Category Archives: Fisher Investments Reviews: The Economy

Fisher Investments Reviews the Global Economy in February 2017

After a flat January, the MSCI World Index rose 4.5% in February.[i] Eurozone equities also advanced, rising 2.6%. Throughout the month, global politics fixated investors. In anticipation of the Dutch and French elections, angst over possible eurosceptic populist victories rose. But in our view, as we saw with the Dutch election, these fears overrate the likelihood European elections bring radical change—teeing up bullish falling uncertainty as they pass without calamity for 2017. Last year, falling uncertainty in the United States and the United Kingdom buoyed markets. We expect a similar eurozone-centered round this year.

Eurozone political uncertainty is high, clouding investors’ view of healthy and improving economic fundamentals. However, as this year progresses and elections come and go, uncertainty should fall—boosting markets and possibly contributing to non-US equities leading later this year. The first vote was mid-March’s Dutch parliamentary election. Geert Wilders’ eurosceptic, nationalist Party for Freedom (PVV) led most polls for months, stoking fears his election could trigger a euro or EU exit. But Prime Minister Mark Rutte and his center-right party won a plurality, placing well ahead of Geert Wilders’ far-right party. Moving forward, we expect gridlock—Rutte will try to negotiate a coalition government with three other parties. Yet, knowing the outcome alone should quell investor fears and reduce uncertainty.

In France, the nationalist, eurosceptic Front National’s Marine Le Pen officially launched her presidential campaign, and her strong showing in early polling ahead of first-round voting raised fears of France exiting the euro—a “Frexit.” Partly as a result, French 10-year sovereign bond yields hit their highest levels in 17 months in mid-February, with Portuguese, Spanish and Italian yields also rising. That said, French rates are only just above 1%—far from alarmingly high—and such volatility is fairly typical ahead of elections. 10-year UK yields rose before last June’s Brexit vote, only to fall once the outcome was known. Italian yields similarly rose before December’s constitutional reform referendum—only to fall thereafter.

More recent polling shows Le Pen’s support falling modestly. But either way, first-round polling and Frexit fears overrate Le Pen’s election chances—and her ability to enact radical change if she wins. In the first round, opposition to Le Pen is divided among several centrist candidates (most prominently, the new En Marche! party of Emmanuel Macron and Republicain François Fillon). This increases her chances in the first round. But she is very unlikely to win more than half the vote, triggering a second, head-to-head round. The head-to-head race unites opposition to her. Polls show either centrist candidate trouncing her in a second round—despite a nepotism scandal embroiling Fillon. Even if she does win, her ability to take radical action like Frexit or reinstating the franc is extremely limited, as she would need parliamentary support and a successful referendum to effect either change.

The likely result of gridlock in two core European nations should relieve fears of extremism roiling markets. As it did in the United States last year, getting resolution—no matter who wins—allows investors to refocus on fundamentals.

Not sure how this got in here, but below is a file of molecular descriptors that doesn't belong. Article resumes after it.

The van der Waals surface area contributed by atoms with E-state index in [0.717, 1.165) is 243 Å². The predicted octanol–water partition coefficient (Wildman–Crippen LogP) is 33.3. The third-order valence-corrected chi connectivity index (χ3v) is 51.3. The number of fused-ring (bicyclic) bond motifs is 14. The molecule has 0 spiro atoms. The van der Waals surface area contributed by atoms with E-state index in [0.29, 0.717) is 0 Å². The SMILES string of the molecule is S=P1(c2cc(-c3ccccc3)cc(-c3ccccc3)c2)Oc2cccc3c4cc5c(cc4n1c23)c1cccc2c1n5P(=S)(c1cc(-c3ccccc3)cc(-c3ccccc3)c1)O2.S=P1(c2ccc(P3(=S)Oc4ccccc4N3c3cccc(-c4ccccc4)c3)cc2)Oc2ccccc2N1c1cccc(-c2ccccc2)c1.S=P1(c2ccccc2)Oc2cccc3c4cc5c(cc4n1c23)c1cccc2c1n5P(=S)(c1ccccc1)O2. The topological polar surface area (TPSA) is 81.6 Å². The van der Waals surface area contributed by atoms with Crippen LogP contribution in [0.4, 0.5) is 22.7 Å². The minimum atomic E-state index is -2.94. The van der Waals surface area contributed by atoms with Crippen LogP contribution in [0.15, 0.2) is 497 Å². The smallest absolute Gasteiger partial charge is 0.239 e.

Speaking of American politics, media and many investors stateside remain fixated on President Donald Trump, but very few of his actions carry any material market impact. Trump signed five laws in February and issued a raft of mostly non-market-related presidential actions. The vast majority of presidential actions to date amount to Executive Branch personnel-related decisions, sociological matters or demands to study and review regulation. Two laws were narrow rollbacks of financial disclosure and environmental rules involving Energy and Mining firms, both carrying little market impact. Neither rule existed for even a year. We anticipate intraparty gridlock preventing or watering down most economically significant legislation, which should mitigate possible dislocations from radical policy change and relieve fearful investors in the US and abroad.

Amidst the political fixation, many overlooked economic data. Yet data released in February showed sound global growth continued, generally beating analysts’ expectations. While eurozone Q4 2016 GDP was revised a hair lower (to 0.4% q/q from 0.5%), the quarterly expansion extends the eurozone’s growth streak to 15 straight.[ii] The bloc’s four biggest economies—Germany, France, Italy and Spain—all grew. More recent data were also positive. February’s preliminary purchasing managers’ indexes for eurozone services and manufacturing (PMIs, surveys measuring the breadth of growth) rose to 57.2 and 55.5, respectively.[iii] (Readings above 50 are expansionary.) As a result, eurozone composite PMI reached 56.0, the highest since 2011 and sixth straight rise.[iv] Citigroup’s surprise indexes—gauges that relate data to professionals’ expectations—show frequent positive surprise.

Eurozone inflation accelerated to 1.8% y/y in January, and prices in all 19 eurozone nations rose—the first uniformly inflationary reading since 2013.[v] This should quell lingering deflation fears and possibly pressure the ECB to curtail its counterproductive quantitative easing program, which flattens the yield curve, constraining banks’ loan profitability. The yield spread was the largest contributor to the eurozone’s Leading Economic Index rising 0.6% in January, extending an uptrend.[vi] Recently rising yields suggest a bigger contribution in February.

UK Q4 2016 GDP was revised up to 0.7% q/q from 0.6%, but the media reception was negative.[vii] While private consumption rose 0.7% q/q and exports rose 4.1%, business investment’s -1.0% fall prompted more handwringing over Brexit’s negative impact. Many believe growth is too reliant on consumption, especially since retail sales fell -0.3% m/m in January, a third straight drop the media blamed on weak-pound-driven inflation. However, retail sales volatility is normal, and about 60% of UK consumer spending goes to services, where spending appears healthy. Moreover, inflation isn’t hot. At 1.8% y/y in January, headline CPI is still tame and the acceleration largely reflects rebounding energy prices.[viii] Core CPI, which excludes volatile inputs like energy, is more modest and only slightly up from readings commonly seen over the last couple years.